In 1879, the then Major Thomas Kelly-Kenny put his name forward for the April by-election in County Clare. He was opposed by the Catholic clergy, so withdrew his candidacy and did not go to the poll. Ignatius Murphy[11] recounts in his history of Killaloe diocese (p.225) that Bishop Ryan and his priests met in Ennis to discuss the merits of the various potential candidates and did not endorse Major H Kelly-Kenny (sic). The Limerick & Tipperary Vindicator reported on 11 April that the Bishop and many curates were pro-Major Kelly-Kenny as he was Catholic, locally born and a local landowner. Against him were his Liberal politics. The majority of the curates voted against him and the Limerick and Tipperary Vindicator reported: "A strong adverse expression on behalf of the Catholic curates who constitute a large majority overwhelmed the scales against Major Kelly-Kenny who notwithstanding rumour to the contrary has withdrawn". The paper goes on to quote his resignation letter and also mentions that his (Unionist) cousin Matthew Kenny solicitor of Ennis was his conducting agent.[12][13] The clergy later supported the O'Gorman Mahon as a home rule candidate. He was narrowly elected. Some of the curates' sentiments are possibly expressed by Father Matthew J Kenny in his post-election address. He expressed a wish for the downfall of the Liberal and Tory parties in Ireland and the end of Landlord Tyrannies.[12]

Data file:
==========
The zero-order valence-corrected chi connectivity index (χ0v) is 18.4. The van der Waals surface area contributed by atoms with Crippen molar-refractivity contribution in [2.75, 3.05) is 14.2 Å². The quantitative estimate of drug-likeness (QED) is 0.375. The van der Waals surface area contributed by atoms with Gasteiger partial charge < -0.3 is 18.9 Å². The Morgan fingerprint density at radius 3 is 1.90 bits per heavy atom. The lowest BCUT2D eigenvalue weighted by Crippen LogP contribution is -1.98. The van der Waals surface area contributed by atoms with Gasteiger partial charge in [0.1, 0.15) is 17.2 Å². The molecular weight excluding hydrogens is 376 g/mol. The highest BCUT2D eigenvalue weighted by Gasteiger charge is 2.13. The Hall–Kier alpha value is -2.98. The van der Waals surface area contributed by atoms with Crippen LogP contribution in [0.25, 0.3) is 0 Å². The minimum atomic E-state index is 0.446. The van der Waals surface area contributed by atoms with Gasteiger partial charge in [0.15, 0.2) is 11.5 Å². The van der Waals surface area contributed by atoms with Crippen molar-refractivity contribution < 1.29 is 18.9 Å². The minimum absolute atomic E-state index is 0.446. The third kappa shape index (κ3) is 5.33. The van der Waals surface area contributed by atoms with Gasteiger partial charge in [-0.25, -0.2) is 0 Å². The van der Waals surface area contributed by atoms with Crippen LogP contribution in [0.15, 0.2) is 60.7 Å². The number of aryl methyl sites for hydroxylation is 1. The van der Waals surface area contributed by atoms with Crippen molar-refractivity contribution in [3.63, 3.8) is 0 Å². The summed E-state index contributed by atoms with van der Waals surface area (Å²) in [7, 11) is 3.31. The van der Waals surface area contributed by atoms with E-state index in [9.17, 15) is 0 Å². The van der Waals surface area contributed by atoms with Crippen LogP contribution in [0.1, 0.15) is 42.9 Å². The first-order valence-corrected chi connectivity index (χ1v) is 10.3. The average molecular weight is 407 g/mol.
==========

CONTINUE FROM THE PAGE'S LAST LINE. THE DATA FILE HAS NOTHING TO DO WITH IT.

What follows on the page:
Cecil Stackpoole Kenny recounts that Major Kelly-Kenny's name was one of the three on the roll that went to the Lord Lieutenant for the High Sheriff of Clare in 1880 but he did not succeed. This post was by appointment. He was later appointed Deputy Lieutenant for Clare in 1901. The papers confirming his appointment are in the Irish Jesuit Archives.[14]

Major Kelly-Kenny was promoted Lieutenant-Colonel on 26 July 1881.[15] He was Assistant Adjutant General (AAG) and QMG from that date until 30 June 1889. Continuing in senior appointments, he was AAG and QMG, North-Eastern District from 1 July 1889 – 21 September 1892, where he commanded the training camp at Strensall Camp, Yorkshire. Later he became AAG Aldershot Garrison from 28 December 1893 – 12 March 1896 on the staff of the Duke of Connaught.

General Sir Thomas Kelly-Kenny, Adjutant General to the British Army, in conversation with a German officer during the manoeuvres of 1902.

In the Second Anglo-Boer war of 1899–1902 he was, as a Lieutenant-General, General Officer Commanding the 6th Division of the South African field force. He was twice Mentioned in Despatches and received the Queen’s South African Medal with four clasps. He was involved in the relief of Kimberley, the battles of Paardeberg, Poplar Grove and Driefontein.

At the battle of Paardeberg he had a conservative plan to besiege Cronje and bombard his force from a safe distance with superior artillery. When Roberts became ill, he appointed Lieutenant-General Herbert Kitchener as commander. Kitchener had become known as 'Kitchener of Khartoum' due to his success against the Dervishes in the Sudan. He overruled Kelly-Kenny and ordered an assault on the Boer trenches. The result was 'Bloody Sunday' — an unnecessary sacrifice of hundreds of lives on the British side. Kelly-Kenny was involved in the engagements at Poplar Grove and Driefontein where the 6th division distinguished itself by its fight after a six-hour march under a scorching sun. These were viewed as key in destroying Boer morale and winning the war and Kelly-Kenny was well regarded by historians for his role. After that point the war became a series of guerilla skirmishes.